We observe the world at a certain moment in time. As we do, we observe a world in function. This world around us runs and functions in a number of ways. The physical world is driven by the forces of nature, which are driven by the underlying ‘mechanisms’ of the universe. The social world is driven by our ways of life, our governments, our philosophies, our religions, etc. These exist after a long series of evolution of thought and development, and continue to evolve as we change them. We observe both of these worlds through various means, both the two most basic and complete investigates are done through science and history. Together, they both search for the answers to how, and in the case of history why, things work the way the work and are the way they are.
Science as a term describes a wide array of studies. Physics, chemistry, and biology as fields are huge. Together, they describe the human understanding of the universe. They try to explain the how the world around us works. Yet ultimately our understanding is limited by the bounds of our intellect and the capabilities of our science. We will never answer questions such as ‘what was before the big bang’ not will we be able to study beyond the event horizon of a black hole, but answers to those questions do exist. This ‘true reality’ is what we try to study to explain. The ‘human’ reality is the result of our science. It is an imperfect attempt to evaluate the world, but scientific thought is the best approach to unlocking the secrets of the universe that humanity has ever developed. Through our queries about how the universe works, we begin to unlock the secrets of its function. By doing so, our species gradually develops an explanation for where and how we fit into existence.
We also try to seek answers to why the world functions as it does in our daily lives. We hold onto philosophies, political views, religions, and other beliefs. We are governed by laws and systems, follow certain people and groups, expect certain things to happen. In order to explain this world, and in order to justify our own view of it, we look to see why it came to be. By looking into the past, and studying the developments which led to our present day, we are able to define why and how the world is as it is. This study is called history. History is the human attempt to recount the developments which have collectively led to the creation of the world we now inhabit. Every single aspect of the societies and civilizations we have constructed are the result of a series of decisions and happenings which occurred in the past. Thus, the only way to understand the present is to try to explain and understand that past. Yet history, like science, is a flawed search. We are limited in what we can observe and explain, and many events and choices of the past have become forever lost to those of us trying to remember them in the future. Though reading historical accounts, oral tales, primary sources, and utilizing archeological evidence helps us build a picture of the past, we will never be able to truly understand all of the choices, conditions, and factors which went into play during those times because most of them were not recorded. Because we are so far removed from these distant places and times, even our understanding of the historical recounting might be flawed because of differences in culture and worldviews. What this means is that history presents us with a limited understanding of a defined set of choices which led to our current time. We will never be able to fully explain or understand that history, but our study of it brings us as close to explaining our world as possible.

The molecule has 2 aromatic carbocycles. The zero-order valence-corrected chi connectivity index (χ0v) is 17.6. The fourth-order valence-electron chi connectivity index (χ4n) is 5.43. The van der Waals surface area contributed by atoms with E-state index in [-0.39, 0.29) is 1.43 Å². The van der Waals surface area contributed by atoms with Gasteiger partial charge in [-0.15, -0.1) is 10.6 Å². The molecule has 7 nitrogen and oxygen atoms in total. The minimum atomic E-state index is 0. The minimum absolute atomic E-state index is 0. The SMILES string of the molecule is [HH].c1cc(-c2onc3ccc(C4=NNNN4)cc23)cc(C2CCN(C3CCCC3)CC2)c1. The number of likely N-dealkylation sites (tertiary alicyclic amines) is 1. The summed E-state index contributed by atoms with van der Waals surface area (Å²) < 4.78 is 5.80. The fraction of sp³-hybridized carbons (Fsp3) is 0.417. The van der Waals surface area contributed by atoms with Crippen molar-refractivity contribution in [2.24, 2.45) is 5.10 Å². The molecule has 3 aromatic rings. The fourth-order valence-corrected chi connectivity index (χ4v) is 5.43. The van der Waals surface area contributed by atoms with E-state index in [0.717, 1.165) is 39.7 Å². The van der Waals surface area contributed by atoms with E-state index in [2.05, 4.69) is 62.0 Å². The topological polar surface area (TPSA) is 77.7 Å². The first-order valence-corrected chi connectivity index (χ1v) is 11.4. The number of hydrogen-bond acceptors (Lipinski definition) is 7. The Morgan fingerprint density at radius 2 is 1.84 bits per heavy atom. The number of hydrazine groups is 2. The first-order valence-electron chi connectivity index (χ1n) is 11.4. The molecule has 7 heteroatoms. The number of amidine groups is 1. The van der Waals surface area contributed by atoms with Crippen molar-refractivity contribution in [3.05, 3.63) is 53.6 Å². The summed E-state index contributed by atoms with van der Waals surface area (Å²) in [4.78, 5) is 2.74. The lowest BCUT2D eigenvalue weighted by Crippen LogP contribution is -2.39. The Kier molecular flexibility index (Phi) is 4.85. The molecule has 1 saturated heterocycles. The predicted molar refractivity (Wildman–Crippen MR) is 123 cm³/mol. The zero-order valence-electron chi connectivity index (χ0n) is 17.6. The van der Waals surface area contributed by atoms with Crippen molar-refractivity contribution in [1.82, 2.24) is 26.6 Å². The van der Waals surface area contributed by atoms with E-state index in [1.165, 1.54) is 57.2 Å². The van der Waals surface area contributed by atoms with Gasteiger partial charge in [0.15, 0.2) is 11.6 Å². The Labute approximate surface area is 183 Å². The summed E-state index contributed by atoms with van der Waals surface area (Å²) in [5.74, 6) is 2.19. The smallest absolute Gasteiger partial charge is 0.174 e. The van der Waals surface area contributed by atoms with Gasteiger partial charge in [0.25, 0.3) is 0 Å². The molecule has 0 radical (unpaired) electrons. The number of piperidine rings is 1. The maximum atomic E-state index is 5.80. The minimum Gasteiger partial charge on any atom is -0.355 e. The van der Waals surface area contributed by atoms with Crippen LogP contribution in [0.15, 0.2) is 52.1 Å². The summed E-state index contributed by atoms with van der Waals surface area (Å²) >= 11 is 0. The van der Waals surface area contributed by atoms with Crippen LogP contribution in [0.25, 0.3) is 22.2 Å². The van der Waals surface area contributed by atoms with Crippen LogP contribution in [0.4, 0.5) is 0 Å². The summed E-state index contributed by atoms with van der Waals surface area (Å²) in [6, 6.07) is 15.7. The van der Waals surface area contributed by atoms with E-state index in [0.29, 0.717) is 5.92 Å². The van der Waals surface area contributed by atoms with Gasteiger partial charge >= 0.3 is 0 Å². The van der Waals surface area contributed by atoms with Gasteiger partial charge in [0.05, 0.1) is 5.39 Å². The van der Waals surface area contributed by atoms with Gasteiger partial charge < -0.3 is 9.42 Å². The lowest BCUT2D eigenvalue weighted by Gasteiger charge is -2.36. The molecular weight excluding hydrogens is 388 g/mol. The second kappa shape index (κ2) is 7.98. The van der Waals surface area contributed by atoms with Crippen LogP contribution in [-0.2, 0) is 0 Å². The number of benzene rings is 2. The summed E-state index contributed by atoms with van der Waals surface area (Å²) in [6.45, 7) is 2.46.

Thus, history and science are searches for similar answers, and face similar problems. They answer major questions such as ‘why is the world they way it is’ and ‘how does it work’. Yet because we as humans are limited in the amount of information we possess and the capacity to possess further information, we are limited in the way we are able to explain and understand our world. Science and history will ultimately always be imperfect searches, providing incomplete answers. However, this is a result of the simple nature of our human existence, as opposed to a fundamental flaw in these methods of study. So long as we continue to probe the physical and social world with our science and history, so long as we continue to seek out answers to the questions of why and how, so long as we continue to define, refine, and develop our knowledge of the world, our civilization will come closer to understanding and explaining where, why, and how it fits into the universe.